Recall of exposure in UK farmers and pesticide applicators: trends with follow-up time

Research output: Contribution to journalArticlepeer-review

  • External authors:
  • William Mueller
  • Kate Jones
  • Hani Mohamed
  • Neil Bennett
  • Anne-Helen Harding
  • Gillian Frost
  • Hans Kromhout
  • Samuel Fuhrimann
  • Karen S Galea

Abstract

Background: Occupational epidemiological studies on pesticide use commonly rely on self-reported questionnaire or interview data to assess exposure. Insight into recall accuracy is important, as misclassification of exposures due to imperfect recall can bias risk estimates.

Methods: We assessed the ability of workers in three UK cohorts (Prospective Investigation of Pesticide Applicators’ Health [PIPAH], Pesticide Users’ Health Study [PUHS], and Study of Health in Agricultural Work [SHAW]) to remember their working history related to pesticide exposure over time periods ranging from 3-14 years prior. During 2019-2020, cohort participants were re-surveyed using a similar questionnaire to that used previously. We compared recall of responses at follow-up to those reported at baseline related to crops/areas of work, use of Personal Protective Equipment (PPE) items, hygiene habits, frequency of pesticide use, and application method. To assess the extent of recall, we used sensitivity, specificity, the percentage of overall agreement, and area under the curve (AUC) values. We also examined the presence of over or underestimation of recalled years, and days and hours per year, of working with pesticides using geometric mean ratios (GMR) and regression analysis to investigate any trends based on demographic characteristics.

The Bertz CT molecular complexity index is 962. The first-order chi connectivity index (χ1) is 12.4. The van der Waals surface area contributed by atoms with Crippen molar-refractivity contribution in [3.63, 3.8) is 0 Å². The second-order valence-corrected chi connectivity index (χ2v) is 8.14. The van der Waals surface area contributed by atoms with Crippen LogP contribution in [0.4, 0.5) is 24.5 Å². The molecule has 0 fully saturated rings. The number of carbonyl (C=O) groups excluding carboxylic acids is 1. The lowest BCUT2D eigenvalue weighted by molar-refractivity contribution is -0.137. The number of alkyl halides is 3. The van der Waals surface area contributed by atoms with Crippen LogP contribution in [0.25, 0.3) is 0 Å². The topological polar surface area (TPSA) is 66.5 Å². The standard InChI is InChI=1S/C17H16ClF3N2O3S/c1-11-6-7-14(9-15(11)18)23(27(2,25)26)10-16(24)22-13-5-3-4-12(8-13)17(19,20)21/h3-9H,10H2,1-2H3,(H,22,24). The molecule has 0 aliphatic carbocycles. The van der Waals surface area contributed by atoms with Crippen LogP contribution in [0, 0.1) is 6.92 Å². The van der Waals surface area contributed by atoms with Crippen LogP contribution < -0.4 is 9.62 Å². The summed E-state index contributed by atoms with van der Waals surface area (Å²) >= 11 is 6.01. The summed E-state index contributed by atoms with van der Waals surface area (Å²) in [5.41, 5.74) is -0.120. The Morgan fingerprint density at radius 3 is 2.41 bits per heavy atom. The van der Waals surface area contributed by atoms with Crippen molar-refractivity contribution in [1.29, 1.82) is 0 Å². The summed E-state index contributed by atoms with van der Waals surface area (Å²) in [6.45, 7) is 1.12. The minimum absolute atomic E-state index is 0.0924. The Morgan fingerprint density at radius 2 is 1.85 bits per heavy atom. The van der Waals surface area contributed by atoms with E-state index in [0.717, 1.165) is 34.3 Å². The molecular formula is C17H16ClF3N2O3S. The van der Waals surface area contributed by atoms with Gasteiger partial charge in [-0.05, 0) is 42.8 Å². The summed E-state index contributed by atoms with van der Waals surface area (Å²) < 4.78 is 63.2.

Results: There were 643 individuals who completed both the baseline and follow-up surveys in the three cohorts with response rates ranging from 17%-46%. There was a strong correlation (rho=0.77) between the baseline and recalled years working with pesticides, though higher values were reported at follow-up (GMR=1.18 [95% CI: 1.07-1.30]) with no consistent differences by demographic characteristics. There was stronger agreement in the recalled days compared to hours per year in two of the cohorts. Recall for a number of exposure determinants across short and longer periods entailed overall agreement of >70%, though with some differences: for example, sensitivity for long-term recall of crops was poor (<43% in PUHS), whereas short-term recall of hygiene practices was good (AUC range=0.65-1.00 in PIPAH).

Conclusion: Results indicate that recall ability may deteriorate over a longer period. Although low response rates may require these findings to be interpreted with caution, recall for a number of exposure determinants appeared reliable, such as crops and hygiene practices within three years, as well as days per year working with pesticides.

Keywords: pesticides; recall; bias; exposure misclassification; self-report questionnaires.

Bibliographical metadata

Original languageEnglish
JournalAnnals of Work Exposures and health
Publication statusAccepted/In press - 21 Dec 2021